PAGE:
Today in History the Battle of Petersburg began (1864)

Today in History the Battle of Petersburg began (1864)

Ed - June 15, 2016

The American Civil War was entering its last phase, in 1864. General Ulysses S Grant, of the Union Army and General Robert E Lee of the Confederate Army, had fought many battles against each other. Lee, had defeated many Union Generals, but he met his match in Grant. The Union General carefully used his superior numbers to inflict many casualties on the Confederate army.

Grant and his army fought with Lee and his Confederates in Northern Virgina. This area became the epicentre of the war. Lee was determined to protect the Confederate capital from Grant’s Union army.

In 1864 Ulysses S. Grant’s Army of the Potomac and Robert E. Lee’s Army of Northern Virginia fought each other at the critical battle at Petersburg. The Union army was intent on seizing Petersburg as it was a very important railway hub. If they could seize it then the Confederate supply lines would be effectively cut and Richmond would be vulnerable to Union artillery.

Today in History the Battle of Petersburg began (1864)
Map of the battle of Petersburg June 1864

On June 14th the Union army under Grant’s direction marched around the Army of Virginia and outflanked Lee’s forces. The Union army arrived at Petersburg and they were only some twenty miles from Richmond, which was the capital of the Confederacy. Lee had only twenty thousand men, while Grant had some 100,000 men. It appeared that Grant would march on Richmond. However, Lee devised a brilliant strategy and he managed to withstand the apparently endless Union assaults. General Beauregard arrived with reinforcements for Lee and the Confederate lines held despite the assaults. The Confederates had dug a series of entrenchments around Petersburg and they were in effect under siege form the Union forces. Eventually, Grant was forced to withdraw after sustaining heavy casualties. Lee had saved the Confederate Capital.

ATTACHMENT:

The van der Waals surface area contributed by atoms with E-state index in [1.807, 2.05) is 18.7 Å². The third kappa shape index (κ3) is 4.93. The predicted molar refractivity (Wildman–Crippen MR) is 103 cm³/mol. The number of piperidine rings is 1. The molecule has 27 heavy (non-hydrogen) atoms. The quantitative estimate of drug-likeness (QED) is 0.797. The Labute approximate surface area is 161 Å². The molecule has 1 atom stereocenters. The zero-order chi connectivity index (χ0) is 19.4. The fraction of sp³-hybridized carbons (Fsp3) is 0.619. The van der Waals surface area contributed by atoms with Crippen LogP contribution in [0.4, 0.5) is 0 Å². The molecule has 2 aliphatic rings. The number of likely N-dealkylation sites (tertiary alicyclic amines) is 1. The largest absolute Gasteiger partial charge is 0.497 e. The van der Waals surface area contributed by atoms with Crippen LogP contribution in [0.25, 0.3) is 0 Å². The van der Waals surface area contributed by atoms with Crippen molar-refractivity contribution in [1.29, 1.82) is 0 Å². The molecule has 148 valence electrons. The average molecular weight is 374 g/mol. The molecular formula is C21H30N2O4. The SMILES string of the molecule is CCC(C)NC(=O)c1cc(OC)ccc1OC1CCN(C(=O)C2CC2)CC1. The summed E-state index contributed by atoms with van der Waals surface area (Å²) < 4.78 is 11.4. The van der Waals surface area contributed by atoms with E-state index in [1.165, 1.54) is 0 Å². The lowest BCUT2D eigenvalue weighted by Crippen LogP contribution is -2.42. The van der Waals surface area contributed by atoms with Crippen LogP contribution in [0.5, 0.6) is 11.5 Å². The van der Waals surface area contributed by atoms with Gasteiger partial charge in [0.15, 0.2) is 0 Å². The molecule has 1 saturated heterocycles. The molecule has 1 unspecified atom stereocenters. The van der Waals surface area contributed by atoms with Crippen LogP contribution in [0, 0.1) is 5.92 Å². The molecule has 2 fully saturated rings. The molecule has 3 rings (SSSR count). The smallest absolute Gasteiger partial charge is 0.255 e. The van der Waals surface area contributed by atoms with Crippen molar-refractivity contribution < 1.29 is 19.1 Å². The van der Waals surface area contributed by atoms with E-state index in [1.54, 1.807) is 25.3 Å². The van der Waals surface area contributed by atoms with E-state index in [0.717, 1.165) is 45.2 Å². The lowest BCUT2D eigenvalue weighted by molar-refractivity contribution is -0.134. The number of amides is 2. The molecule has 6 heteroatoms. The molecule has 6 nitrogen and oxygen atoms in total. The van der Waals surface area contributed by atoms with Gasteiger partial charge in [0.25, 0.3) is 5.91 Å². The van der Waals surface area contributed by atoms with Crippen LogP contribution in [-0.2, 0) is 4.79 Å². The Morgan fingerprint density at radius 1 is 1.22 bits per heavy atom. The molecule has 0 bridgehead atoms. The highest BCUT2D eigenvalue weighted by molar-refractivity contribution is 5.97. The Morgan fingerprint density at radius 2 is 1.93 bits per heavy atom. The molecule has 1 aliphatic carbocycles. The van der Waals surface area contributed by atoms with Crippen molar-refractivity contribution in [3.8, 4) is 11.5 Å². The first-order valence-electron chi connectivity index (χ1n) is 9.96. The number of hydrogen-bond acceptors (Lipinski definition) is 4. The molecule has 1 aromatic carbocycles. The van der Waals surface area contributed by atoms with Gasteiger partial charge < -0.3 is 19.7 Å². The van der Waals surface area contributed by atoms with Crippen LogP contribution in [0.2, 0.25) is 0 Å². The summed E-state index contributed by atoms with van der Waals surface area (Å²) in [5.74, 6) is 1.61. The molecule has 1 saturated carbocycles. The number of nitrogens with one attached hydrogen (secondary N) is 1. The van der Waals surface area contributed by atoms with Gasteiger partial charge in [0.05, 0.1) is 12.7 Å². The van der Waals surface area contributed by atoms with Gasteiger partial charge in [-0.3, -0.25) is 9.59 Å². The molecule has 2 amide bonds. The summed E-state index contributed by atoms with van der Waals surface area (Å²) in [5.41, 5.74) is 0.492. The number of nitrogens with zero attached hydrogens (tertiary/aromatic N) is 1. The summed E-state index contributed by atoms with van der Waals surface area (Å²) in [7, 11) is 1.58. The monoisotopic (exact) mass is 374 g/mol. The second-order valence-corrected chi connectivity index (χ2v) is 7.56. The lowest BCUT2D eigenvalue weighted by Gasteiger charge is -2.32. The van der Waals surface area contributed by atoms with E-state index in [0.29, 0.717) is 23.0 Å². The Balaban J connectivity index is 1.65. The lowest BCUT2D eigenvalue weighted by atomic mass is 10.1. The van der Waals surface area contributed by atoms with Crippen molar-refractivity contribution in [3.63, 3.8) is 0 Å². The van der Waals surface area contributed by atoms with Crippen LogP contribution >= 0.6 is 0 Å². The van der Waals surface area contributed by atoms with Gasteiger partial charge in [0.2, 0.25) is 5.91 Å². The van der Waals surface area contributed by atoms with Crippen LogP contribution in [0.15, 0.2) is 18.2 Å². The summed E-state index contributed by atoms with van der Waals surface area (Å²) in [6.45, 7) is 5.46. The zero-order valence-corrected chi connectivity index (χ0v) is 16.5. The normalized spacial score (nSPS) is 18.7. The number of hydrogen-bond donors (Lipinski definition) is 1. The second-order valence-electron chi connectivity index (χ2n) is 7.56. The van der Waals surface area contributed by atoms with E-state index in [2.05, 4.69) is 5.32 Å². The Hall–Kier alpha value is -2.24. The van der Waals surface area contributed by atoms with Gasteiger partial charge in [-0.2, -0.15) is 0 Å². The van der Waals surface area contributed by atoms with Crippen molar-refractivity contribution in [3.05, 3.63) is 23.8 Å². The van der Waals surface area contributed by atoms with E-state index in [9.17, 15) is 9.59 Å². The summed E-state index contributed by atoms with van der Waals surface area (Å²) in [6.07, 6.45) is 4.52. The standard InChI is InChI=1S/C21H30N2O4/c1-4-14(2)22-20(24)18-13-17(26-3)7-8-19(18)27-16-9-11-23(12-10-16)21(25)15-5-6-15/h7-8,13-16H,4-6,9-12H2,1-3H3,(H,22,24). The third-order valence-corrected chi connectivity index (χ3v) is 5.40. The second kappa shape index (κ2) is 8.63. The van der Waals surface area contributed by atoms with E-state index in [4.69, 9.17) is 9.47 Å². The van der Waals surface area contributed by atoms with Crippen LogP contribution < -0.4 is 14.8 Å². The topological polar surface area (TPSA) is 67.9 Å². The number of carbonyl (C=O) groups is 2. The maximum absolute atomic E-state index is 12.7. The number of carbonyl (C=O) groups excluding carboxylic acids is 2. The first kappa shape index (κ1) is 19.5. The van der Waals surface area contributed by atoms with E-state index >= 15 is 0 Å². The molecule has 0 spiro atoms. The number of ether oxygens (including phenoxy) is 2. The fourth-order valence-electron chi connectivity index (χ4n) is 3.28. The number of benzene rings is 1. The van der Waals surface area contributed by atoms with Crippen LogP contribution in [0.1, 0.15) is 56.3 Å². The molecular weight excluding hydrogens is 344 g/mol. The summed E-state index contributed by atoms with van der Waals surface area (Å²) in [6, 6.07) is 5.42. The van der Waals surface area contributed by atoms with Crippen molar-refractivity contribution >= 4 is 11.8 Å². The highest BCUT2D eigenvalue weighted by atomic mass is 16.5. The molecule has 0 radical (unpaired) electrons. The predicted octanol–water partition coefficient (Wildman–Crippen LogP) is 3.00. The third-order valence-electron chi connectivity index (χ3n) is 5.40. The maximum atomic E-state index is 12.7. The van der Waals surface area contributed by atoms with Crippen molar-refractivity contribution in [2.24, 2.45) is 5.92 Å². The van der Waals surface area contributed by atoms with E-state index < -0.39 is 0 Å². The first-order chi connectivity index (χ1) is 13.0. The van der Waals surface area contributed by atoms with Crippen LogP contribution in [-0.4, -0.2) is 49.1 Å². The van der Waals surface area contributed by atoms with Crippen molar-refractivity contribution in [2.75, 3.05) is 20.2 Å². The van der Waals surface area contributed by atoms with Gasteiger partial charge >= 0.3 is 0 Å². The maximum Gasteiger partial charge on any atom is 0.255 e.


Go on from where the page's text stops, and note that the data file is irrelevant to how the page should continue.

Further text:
Today in History the Battle of Petersburg began (1864)
General Grant consulting with President Abraham Lincon (1864)

However, he only delayed the inevitable at Petersburg in June 1864. Lee and his army was now effectively bottled up in Northern Virginia and he was cut off from the rest of the Confederacy and was unable to secure enough supplies and his men began to starve. There was to be a second battle of Petersburg in the following year. In April 1865 the two rival armies fought each other over several weeks. Petersburg was some twenty miles from the Confederate Capital and if Petersburg fell then it would almost certainly fall. Lee managed to defend the site, despite coming under attack from a larger Union force. The two armies battered each other for nine days. Grant had a larger army and began to inflict terrible losses on Lee’s army. Finally, Grant was able to turn the right flank of the Confederate lines and the Southern army went into full retreat.

The Confederate government fled Richmond on Lee’s advice. Grant was able to occupy Petersburg and later was able to march on Richmond and captured it with only minimal resistance. A week later the Union army was able to encircle Lee and the remnants of the Confederate army and forced them to surrender at Appomattox.